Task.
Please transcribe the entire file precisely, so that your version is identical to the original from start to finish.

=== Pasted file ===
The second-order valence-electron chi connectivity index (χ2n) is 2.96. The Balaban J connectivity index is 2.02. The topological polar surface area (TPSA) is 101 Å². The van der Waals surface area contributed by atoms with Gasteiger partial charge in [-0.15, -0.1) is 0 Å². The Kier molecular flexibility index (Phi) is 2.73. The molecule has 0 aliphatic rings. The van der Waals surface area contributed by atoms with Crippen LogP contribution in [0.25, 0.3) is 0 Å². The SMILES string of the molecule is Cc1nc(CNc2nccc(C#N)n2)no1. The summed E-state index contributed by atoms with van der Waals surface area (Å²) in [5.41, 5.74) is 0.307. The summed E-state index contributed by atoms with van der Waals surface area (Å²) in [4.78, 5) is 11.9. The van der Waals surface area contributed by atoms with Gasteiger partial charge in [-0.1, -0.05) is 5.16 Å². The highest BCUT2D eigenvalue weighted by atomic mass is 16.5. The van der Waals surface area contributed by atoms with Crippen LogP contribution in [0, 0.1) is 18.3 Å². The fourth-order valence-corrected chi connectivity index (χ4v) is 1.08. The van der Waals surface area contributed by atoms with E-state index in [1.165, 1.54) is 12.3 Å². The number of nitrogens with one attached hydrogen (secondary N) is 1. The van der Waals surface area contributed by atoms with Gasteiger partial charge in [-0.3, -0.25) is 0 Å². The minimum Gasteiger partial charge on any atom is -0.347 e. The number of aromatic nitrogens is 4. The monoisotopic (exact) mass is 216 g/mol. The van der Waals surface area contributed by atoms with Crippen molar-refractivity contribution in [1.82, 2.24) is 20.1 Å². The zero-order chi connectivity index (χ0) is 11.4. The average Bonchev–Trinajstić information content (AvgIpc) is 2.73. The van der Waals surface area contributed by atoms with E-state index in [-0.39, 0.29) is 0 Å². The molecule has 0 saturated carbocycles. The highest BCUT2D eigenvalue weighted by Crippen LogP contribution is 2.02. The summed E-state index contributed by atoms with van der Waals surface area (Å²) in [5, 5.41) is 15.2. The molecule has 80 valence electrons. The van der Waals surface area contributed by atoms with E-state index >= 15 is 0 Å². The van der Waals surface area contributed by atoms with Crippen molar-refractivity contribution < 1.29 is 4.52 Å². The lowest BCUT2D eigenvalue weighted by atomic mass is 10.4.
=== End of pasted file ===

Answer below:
The second-order valence-electron chi connectivity index (χ2n) is 2.96. The Balaban J connectivity index is 2.02. The topological polar surface area (TPSA) is 101 Å². The van der Waals surface area contributed by atoms with Gasteiger partial charge in [-0.15, -0.1) is 0 Å². The Kier molecular flexibility index (Phi) is 2.73. The molecule has 0 aliphatic rings. The van der Waals surface area contributed by atoms with Crippen LogP contribution in [0.25, 0.3) is 0 Å². The SMILES string of the molecule is Cc1nc(CNc2nccc(C#N)n2)no1. The summed E-state index contributed by atoms with van der Waals surface area (Å²) in [5.41, 5.74) is 0.307. The summed E-state index contributed by atoms with van der Waals surface area (Å²) in [4.78, 5) is 11.9. The van der Waals surface area contributed by atoms with Gasteiger partial charge in [-0.1, -0.05) is 5.16 Å². The highest BCUT2D eigenvalue weighted by atomic mass is 16.5. The van der Waals surface area contributed by atoms with Crippen LogP contribution in [0, 0.1) is 18.3 Å². The fourth-order valence-corrected chi connectivity index (χ4v) is 1.08. The van der Waals surface area contributed by atoms with E-state index in [1.165, 1.54) is 12.3 Å². The number of nitrogens with one attached hydrogen (secondary N) is 1. The van der Waals surface area contributed by atoms with Gasteiger partial charge in [-0.3, -0.25) is 0 Å². The minimum Gasteiger partial charge on any atom is -0.347 e. The number of aromatic nitrogens is 4. The monoisotopic (exact) mass is 216 g/mol. The van der Waals surface area contributed by atoms with Crippen molar-refractivity contribution in [1.82, 2.24) is 20.1 Å². The zero-order chi connectivity index (χ0) is 11.4. The average Bonchev–Trinajstić information content (AvgIpc) is 2.73. The van der Waals surface area contributed by atoms with E-state index in [-0.39, 0.29) is 0 Å². The molecule has 0 saturated carbocycles. The highest BCUT2D eigenvalue weighted by Crippen LogP contribution is 2.02. The summed E-state index contributed by atoms with van der Waals surface area (Å²) in [5, 5.41) is 15.2. The molecule has 80 valence electrons. The van der Waals surface area contributed by atoms with E-state index >= 15 is 0 Å². The van der Waals surface area contributed by atoms with Crippen molar-refractivity contribution < 1.29 is 4.52 Å². The lowest BCUT2D eigenvalue weighted by atomic mass is 10.4.